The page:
The Goldilocks Method To Acting On Estate Tax Law Changes | Estate Planning TV 022

The Goldilocks Method To Acting On Estate Tax Law Changes

Earlier this week the House of Representatives unveiled proposed tax law changes that could have an effect on the federal estate tax if passed.

It sounds as if they want to greatly increase the exemption amount (i.e. you get to keep more of your money before the tax kicks in) and eventually do away with the tax the whole way (otherwise known as “repeal”).

Once that announcement was made people started to just go whole hog crazy over it.

They were calling and emailing wanting to know if changes needed to be made, if plans needed to be put on hold, and generally what should be done about these new tax changes.

I immediately told them about the Goldilocks Method to proposed changes to the law that I created to give them a good barometer of when they should start thinking about making changes.

You remember the story of Goldilocks, right?

She snuck into the bear family’s cabin and tried out the beds, the chairs, and the porridge, each time finding an option that was “just right”?

The same goes for estate tax planning with new proposed rule changes.

There’s the too hot (i.e. too early) timing to estate tax changes.

That time is right now.

All we’ve got so far are some ideas from a Congress that hasn’t shown they know how to tie their shoes much less get comprehensive legislation passed.

To make changes now before anything is done is simply too soon.

Then there’s the too cold (i.e. too late) timing to estate tax changes.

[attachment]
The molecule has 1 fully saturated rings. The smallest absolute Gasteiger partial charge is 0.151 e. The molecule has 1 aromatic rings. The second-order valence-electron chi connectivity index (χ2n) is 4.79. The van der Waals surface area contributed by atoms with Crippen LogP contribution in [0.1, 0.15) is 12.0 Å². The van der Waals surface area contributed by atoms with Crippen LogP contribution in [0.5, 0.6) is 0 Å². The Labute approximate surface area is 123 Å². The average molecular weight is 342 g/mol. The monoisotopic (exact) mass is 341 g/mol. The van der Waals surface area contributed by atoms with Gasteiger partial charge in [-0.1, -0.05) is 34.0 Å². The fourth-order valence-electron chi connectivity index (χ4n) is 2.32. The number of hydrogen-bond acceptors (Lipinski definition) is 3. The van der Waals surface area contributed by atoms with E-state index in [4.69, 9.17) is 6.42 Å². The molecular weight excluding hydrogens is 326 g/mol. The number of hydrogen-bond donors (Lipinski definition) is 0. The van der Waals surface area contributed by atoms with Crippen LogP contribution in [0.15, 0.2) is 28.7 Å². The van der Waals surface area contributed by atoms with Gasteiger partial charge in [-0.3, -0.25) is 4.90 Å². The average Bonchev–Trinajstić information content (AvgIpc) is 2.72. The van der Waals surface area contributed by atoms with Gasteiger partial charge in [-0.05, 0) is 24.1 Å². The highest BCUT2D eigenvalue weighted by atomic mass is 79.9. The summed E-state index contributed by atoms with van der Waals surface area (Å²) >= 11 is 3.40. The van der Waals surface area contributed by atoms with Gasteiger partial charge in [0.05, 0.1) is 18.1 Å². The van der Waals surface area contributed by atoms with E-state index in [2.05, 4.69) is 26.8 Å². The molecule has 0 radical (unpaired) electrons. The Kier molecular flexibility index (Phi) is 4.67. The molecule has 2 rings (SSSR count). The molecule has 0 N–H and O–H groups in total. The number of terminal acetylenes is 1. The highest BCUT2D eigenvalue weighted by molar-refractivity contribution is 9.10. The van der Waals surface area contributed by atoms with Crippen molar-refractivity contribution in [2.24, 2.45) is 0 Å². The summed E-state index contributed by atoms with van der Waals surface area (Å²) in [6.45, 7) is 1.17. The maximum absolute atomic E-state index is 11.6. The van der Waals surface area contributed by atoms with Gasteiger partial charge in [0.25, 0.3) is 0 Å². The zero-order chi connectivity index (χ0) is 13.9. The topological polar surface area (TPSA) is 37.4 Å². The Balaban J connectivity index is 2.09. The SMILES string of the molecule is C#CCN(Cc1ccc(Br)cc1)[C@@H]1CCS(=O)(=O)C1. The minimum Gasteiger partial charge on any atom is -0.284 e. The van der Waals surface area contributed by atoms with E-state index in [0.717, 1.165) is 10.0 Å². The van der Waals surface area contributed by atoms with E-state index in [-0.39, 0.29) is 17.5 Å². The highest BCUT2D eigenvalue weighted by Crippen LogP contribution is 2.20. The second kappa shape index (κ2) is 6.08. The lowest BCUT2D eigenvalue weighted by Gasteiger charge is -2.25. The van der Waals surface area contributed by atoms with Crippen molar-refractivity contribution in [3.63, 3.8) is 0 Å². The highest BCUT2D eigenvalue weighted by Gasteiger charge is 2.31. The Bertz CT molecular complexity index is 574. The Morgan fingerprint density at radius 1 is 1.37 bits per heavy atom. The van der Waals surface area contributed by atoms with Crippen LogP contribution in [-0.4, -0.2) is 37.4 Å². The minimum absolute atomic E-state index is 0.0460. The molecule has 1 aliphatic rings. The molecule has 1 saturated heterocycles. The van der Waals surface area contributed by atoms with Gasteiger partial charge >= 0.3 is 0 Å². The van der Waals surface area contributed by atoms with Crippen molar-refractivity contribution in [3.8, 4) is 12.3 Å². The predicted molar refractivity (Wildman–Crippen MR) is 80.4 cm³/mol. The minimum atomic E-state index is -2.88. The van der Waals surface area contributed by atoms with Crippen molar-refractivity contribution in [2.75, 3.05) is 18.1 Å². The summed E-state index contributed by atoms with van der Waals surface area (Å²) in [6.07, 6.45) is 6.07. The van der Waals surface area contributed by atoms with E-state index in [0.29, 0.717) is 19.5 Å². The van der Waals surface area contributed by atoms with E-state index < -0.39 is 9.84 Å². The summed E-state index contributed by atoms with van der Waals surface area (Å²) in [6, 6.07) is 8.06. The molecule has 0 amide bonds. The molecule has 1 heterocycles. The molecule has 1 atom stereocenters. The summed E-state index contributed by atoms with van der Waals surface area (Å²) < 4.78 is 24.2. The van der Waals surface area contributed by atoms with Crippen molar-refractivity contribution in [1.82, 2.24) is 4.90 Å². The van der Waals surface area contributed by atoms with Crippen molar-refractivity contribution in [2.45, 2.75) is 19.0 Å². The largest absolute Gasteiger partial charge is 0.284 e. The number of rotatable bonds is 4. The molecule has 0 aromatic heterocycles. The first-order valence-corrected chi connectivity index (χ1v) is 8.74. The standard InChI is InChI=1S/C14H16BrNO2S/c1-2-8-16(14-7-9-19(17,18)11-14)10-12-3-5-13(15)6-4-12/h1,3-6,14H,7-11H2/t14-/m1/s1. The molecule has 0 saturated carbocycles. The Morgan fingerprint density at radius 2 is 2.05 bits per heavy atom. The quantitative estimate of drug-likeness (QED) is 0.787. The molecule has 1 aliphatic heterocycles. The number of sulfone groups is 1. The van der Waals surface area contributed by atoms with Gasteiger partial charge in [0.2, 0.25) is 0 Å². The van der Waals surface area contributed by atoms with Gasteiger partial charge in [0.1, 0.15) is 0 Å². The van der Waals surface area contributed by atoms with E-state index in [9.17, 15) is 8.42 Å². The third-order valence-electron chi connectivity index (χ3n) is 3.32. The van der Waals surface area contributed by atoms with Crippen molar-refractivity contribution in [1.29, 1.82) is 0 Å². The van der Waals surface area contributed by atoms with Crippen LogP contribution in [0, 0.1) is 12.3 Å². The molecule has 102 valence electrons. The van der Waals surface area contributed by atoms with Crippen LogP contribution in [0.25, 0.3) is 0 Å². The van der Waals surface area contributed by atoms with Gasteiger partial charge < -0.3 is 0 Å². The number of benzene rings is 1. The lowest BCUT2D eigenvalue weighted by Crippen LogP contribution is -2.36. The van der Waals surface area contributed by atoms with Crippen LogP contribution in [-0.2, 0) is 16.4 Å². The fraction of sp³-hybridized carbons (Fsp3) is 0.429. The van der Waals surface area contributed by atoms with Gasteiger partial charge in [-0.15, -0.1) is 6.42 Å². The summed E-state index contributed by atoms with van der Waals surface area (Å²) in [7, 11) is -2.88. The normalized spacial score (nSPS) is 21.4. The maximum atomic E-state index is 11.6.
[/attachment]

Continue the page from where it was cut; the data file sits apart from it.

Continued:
If by some miracle Congress is able to pass estate tax changes then the time that it is too late to start thinking about what to do is AFTER the law goes into effect.

At that time, if you die, your estate will be subject to the new rules, whether you’ve planned and strategized for them or not.

Last, but not least, we’ve got the “just right” estate planning timing.

This timing is the window between when the law is passed and and when it actually goes into effect (usually at least 6 months).

In this scenario you know a new law has been passed, you know EXACTLY what the law is (no more guessing), and you’ve had time to formulate strategies to maximize the benefit of the new law for your family (or protect against any downside).

If you are reading this and the tax reforms are still in the idea phase, don’t start sweating just yet.

Let nature take it’s course and then come back around once an actual law has been passed.

At that time you won’t even have to do any work yourself. I’ll already have some ideas for you to chew on.

If you want to know more or are looking for a estate planning attorney to help you out, click here to book a strategy session and we’ll talk.